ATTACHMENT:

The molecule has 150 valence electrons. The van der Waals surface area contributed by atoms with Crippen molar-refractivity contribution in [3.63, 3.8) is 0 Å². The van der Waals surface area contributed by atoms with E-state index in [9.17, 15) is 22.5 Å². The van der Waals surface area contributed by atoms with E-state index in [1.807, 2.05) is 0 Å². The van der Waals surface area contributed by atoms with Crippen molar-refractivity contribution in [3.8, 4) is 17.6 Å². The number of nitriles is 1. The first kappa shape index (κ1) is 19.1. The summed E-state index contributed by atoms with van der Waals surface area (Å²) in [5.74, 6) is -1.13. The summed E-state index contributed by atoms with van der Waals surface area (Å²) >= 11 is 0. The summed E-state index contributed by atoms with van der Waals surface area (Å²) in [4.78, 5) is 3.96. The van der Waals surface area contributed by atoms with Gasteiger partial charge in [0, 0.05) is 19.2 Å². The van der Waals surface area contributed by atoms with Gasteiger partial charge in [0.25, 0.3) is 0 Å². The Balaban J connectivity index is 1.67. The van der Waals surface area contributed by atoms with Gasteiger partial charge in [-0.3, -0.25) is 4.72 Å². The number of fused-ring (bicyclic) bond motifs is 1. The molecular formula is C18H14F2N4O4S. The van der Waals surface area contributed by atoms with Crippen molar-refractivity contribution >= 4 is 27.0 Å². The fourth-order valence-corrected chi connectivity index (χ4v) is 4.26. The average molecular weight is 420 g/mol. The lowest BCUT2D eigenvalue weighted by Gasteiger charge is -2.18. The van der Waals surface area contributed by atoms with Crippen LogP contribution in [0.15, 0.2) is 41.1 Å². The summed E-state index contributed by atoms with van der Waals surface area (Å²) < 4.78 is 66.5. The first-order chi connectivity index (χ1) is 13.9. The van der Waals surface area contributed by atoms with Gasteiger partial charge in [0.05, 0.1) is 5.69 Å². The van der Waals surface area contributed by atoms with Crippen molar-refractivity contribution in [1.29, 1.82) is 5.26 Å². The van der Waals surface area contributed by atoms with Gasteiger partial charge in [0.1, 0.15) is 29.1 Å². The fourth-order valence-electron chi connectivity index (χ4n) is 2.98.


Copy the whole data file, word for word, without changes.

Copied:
The molecule has 150 valence electrons. The van der Waals surface area contributed by atoms with Crippen molar-refractivity contribution in [3.63, 3.8) is 0 Å². The van der Waals surface area contributed by atoms with E-state index in [9.17, 15) is 22.5 Å². The van der Waals surface area contributed by atoms with E-state index in [1.807, 2.05) is 0 Å². The van der Waals surface area contributed by atoms with Crippen molar-refractivity contribution in [3.8, 4) is 17.6 Å². The number of nitriles is 1. The first kappa shape index (κ1) is 19.1. The summed E-state index contributed by atoms with van der Waals surface area (Å²) in [5.74, 6) is -1.13. The summed E-state index contributed by atoms with van der Waals surface area (Å²) >= 11 is 0. The summed E-state index contributed by atoms with van der Waals surface area (Å²) in [4.78, 5) is 3.96. The van der Waals surface area contributed by atoms with Gasteiger partial charge in [0, 0.05) is 19.2 Å². The van der Waals surface area contributed by atoms with Gasteiger partial charge in [0.25, 0.3) is 0 Å². The Balaban J connectivity index is 1.67. The van der Waals surface area contributed by atoms with Gasteiger partial charge in [-0.3, -0.25) is 4.72 Å². The number of fused-ring (bicyclic) bond motifs is 1. The molecular formula is C18H14F2N4O4S. The van der Waals surface area contributed by atoms with Crippen molar-refractivity contribution >= 4 is 27.0 Å². The fourth-order valence-corrected chi connectivity index (χ4v) is 4.26. The average molecular weight is 420 g/mol. The lowest BCUT2D eigenvalue weighted by Gasteiger charge is -2.18. The van der Waals surface area contributed by atoms with Crippen LogP contribution in [0.15, 0.2) is 41.1 Å². The summed E-state index contributed by atoms with van der Waals surface area (Å²) < 4.78 is 66.5. The first-order chi connectivity index (χ1) is 13.9. The van der Waals surface area contributed by atoms with Gasteiger partial charge in [0.05, 0.1) is 5.69 Å². The van der Waals surface area contributed by atoms with Crippen molar-refractivity contribution in [1.29, 1.82) is 5.26 Å². The van der Waals surface area contributed by atoms with Gasteiger partial charge in [0.1, 0.15) is 29.1 Å². The fourth-order valence-electron chi connectivity index (χ4n) is 2.98.